Letter Transportation

CBC Calls for Improved Budget Process, More Transparency at the Port Authority

July 16, 2013

Mr. Patrick J. Foye
Executive Director
Port Authority of New York and New Jersey
225 Park Avenue South, 15th Floor
New York, NY 10003

Dear Pat,

As you know, early this year the Citizens Budget Commission created a Trustee Committee, co-chaired by Steve Cohen and Bob Lamb, to explore ways the Commission and its staff can help the Port Authority of New York and New Jersey to enhance its role in promoting the region’s economic health and competitiveness. In coming months we will focus on the financing arrangements for PATH services and the longer-term strategies for developing the maritime ports. Initially, however, we sought to use the Commission’s experience and expertise in public sector financial management to review the Port Authority’s current budget practices and make suggestions for improvements. The purpose of this letter is to convey those recommendations with the intention that they be considered at the upcoming July 24 Board meeting for possible implementation in preparation of the 2014 budget.

The goals of our proposals are greater (a) transparency, (b) long-term financial viability including adequate infrastructure investment, and (c) public accountability for performance. These goals are consistent with the “Operating Principles” adopted by the PANYNJ Board at its February 6, 2013 meeting, which include:

  • “The Port Authority shall pro-actively communicate, be transparent in its decision making, and set clear expectations upon which to measure the results of its actions.”
  • “The Port Authority shall continually evaluate opportunities for revenue enhancement, improved productivity, and cost effective execution in delivery of its services to minimize the financial burden on the public that it serves.”
  • “The Port Authority’s staff shall continue to provide timely, relevant, reliable and succinct analysis, including historical and forecast performance metrics, to ensure that the Board of Commissioners, in exercising its oversight responsibilities, can make fully informed decisions and drive accountability.”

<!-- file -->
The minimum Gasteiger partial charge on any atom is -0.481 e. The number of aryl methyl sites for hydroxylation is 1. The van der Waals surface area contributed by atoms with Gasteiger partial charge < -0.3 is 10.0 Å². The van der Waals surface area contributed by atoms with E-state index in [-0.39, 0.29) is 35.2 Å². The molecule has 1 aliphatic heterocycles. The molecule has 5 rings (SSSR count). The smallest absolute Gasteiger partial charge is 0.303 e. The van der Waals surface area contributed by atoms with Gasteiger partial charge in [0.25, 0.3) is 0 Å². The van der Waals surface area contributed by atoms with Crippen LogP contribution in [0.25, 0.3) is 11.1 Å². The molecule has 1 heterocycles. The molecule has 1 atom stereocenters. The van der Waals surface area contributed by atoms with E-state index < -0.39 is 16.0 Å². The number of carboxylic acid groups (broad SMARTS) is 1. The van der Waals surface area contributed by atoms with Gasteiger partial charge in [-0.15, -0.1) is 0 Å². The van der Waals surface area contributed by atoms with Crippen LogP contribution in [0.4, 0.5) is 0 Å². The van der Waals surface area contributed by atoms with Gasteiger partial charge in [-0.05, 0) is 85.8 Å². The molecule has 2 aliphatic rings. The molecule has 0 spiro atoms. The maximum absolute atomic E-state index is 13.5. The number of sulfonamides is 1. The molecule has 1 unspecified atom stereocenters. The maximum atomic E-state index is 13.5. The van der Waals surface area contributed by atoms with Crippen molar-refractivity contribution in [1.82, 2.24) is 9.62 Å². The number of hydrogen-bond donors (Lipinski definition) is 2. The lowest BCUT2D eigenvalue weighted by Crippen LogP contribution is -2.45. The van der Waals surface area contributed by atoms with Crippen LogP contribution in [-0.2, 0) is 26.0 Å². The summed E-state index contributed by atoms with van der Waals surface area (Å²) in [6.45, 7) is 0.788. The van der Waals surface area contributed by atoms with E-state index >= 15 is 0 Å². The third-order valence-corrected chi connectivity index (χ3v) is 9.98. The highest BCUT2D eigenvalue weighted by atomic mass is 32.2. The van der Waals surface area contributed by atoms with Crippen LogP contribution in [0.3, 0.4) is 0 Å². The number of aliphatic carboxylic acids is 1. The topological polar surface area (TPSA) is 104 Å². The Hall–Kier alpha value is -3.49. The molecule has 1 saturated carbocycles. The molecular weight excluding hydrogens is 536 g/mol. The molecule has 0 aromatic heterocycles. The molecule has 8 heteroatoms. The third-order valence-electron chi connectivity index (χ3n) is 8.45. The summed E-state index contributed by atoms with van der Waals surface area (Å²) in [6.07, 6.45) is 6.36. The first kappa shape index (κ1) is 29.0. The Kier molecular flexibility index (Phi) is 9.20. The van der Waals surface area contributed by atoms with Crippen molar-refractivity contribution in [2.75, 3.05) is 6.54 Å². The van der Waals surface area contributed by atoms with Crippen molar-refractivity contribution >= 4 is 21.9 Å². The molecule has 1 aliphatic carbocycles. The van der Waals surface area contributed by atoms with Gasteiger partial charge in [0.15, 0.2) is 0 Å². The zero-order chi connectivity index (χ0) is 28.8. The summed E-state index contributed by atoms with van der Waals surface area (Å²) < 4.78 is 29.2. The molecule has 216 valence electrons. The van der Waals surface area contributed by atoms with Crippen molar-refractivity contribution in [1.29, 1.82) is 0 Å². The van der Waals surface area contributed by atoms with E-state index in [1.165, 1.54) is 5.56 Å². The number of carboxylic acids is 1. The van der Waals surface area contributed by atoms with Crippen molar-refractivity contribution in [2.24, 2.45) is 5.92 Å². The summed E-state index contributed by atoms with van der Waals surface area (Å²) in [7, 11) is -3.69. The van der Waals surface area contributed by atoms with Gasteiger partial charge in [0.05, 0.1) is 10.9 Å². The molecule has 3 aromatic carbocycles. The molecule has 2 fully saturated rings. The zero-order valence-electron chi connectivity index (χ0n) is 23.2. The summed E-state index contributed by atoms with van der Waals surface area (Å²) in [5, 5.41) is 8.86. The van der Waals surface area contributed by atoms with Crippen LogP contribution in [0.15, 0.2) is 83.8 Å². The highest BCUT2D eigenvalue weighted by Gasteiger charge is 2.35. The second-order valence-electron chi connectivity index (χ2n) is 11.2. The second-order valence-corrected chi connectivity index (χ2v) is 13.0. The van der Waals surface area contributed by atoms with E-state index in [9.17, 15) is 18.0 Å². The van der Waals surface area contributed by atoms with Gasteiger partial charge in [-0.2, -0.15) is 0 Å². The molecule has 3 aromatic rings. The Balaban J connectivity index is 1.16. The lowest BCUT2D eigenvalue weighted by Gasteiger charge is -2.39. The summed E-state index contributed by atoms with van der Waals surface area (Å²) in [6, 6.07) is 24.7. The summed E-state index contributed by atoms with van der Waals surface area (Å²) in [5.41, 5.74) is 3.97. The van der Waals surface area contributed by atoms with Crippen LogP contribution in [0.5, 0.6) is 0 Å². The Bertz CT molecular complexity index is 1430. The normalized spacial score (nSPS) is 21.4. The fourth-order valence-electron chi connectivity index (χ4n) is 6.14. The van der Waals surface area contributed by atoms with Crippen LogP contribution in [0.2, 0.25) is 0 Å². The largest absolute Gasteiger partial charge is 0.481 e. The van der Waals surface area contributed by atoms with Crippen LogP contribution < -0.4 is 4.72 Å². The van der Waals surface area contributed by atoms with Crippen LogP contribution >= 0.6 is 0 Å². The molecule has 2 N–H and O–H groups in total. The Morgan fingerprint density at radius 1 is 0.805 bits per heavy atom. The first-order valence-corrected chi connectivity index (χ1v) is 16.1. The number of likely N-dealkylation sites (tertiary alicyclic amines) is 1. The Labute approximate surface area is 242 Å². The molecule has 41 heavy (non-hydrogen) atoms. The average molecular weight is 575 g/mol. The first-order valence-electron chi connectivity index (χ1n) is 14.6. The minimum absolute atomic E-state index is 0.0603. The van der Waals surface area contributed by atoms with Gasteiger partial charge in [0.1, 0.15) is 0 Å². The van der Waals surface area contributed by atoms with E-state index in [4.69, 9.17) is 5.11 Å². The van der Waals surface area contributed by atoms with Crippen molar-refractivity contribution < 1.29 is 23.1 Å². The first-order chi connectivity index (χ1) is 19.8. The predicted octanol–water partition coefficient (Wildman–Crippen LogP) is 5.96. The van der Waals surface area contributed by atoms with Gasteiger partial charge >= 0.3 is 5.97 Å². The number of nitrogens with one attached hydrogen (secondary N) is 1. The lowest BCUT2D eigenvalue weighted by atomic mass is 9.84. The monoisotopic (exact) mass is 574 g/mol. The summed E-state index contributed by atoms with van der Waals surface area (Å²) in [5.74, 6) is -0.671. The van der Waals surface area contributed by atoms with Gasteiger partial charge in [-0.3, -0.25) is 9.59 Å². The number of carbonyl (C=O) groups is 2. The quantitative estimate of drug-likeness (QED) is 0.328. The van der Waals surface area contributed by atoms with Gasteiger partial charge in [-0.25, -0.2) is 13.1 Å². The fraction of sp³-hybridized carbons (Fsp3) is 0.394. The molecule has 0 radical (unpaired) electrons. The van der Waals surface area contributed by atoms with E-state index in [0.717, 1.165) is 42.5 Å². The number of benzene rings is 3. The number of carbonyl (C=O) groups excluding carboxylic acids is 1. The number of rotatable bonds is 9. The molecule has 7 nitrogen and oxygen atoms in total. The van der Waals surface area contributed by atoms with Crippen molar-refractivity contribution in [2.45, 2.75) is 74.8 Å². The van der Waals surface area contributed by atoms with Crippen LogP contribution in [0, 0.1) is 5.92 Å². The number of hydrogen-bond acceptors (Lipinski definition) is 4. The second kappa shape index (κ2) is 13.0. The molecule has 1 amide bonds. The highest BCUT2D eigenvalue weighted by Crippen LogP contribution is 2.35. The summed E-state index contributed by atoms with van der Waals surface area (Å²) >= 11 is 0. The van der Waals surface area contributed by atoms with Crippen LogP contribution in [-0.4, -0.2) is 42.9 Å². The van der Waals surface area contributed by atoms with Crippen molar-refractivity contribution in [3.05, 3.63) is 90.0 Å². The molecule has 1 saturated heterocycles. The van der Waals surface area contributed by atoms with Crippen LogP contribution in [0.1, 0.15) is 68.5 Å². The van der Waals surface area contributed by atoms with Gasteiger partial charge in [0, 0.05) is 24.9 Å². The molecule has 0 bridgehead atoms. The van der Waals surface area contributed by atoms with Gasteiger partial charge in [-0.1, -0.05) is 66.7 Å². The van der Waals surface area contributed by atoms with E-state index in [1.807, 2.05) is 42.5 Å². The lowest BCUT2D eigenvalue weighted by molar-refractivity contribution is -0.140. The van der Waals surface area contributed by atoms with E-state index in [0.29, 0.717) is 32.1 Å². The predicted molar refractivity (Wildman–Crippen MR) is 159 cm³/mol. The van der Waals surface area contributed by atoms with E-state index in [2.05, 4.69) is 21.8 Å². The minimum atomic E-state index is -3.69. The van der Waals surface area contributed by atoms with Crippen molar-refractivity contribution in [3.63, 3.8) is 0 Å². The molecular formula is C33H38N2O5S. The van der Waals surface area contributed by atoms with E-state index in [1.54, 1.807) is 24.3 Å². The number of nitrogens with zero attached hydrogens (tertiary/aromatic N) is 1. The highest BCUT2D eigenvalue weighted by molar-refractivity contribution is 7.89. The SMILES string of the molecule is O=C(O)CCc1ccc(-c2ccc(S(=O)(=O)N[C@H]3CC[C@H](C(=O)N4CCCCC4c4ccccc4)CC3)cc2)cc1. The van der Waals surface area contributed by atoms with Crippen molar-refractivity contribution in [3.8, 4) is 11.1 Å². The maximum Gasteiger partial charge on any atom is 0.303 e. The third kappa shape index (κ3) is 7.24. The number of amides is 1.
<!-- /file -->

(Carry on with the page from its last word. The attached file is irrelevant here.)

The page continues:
The development of these principles was, and their implementation is being, aided by consultant reports commissioned by the Board and submitted in January 2012 and September 2012. The reports did not directly address the budget process, but presented recommendations relating to capital planning and operations management that require effective budget procedures. Our budget process recommendations are consistent with the recommendations of the Board’s consultants.

Background: Practices of Other Entities

In developing these recommendations we have drawn on the CBC’s familiarity with the budget practices of other large public entities in the region, notably the City of New York, the Metropolitan Transportation Authority, and the State of New York. Their practices with respect to annual and multiyear operating budgets, capital planning and budgeting, and use of performance measures in budgeting inform the recommendations and are summarized below.

City of New York. As the City recovered from its mid-1970s fiscal crisis, its leaders in cooperation with State leaders developed a set of budget practices which have served it well in subsequent years. With respect to operating budgets, the City presents and balances its budget in accord with Generally Accepted Accounting Principles (GAAP). The City has an annual operating budget that is balanced at adoption and in implementation through the end of the year. The annual budget is presented and monitored in detail in accord with units of appropriation representing activities within departments. The City also prepares a four-year financial plan that presents forecasts for major categories of expenditures and revenues, identifies forecasted gaps between revenues and expenditures, and makes preliminary recommendations for closing those gaps. The budget and financial plan are modified quarterly during the fiscal year.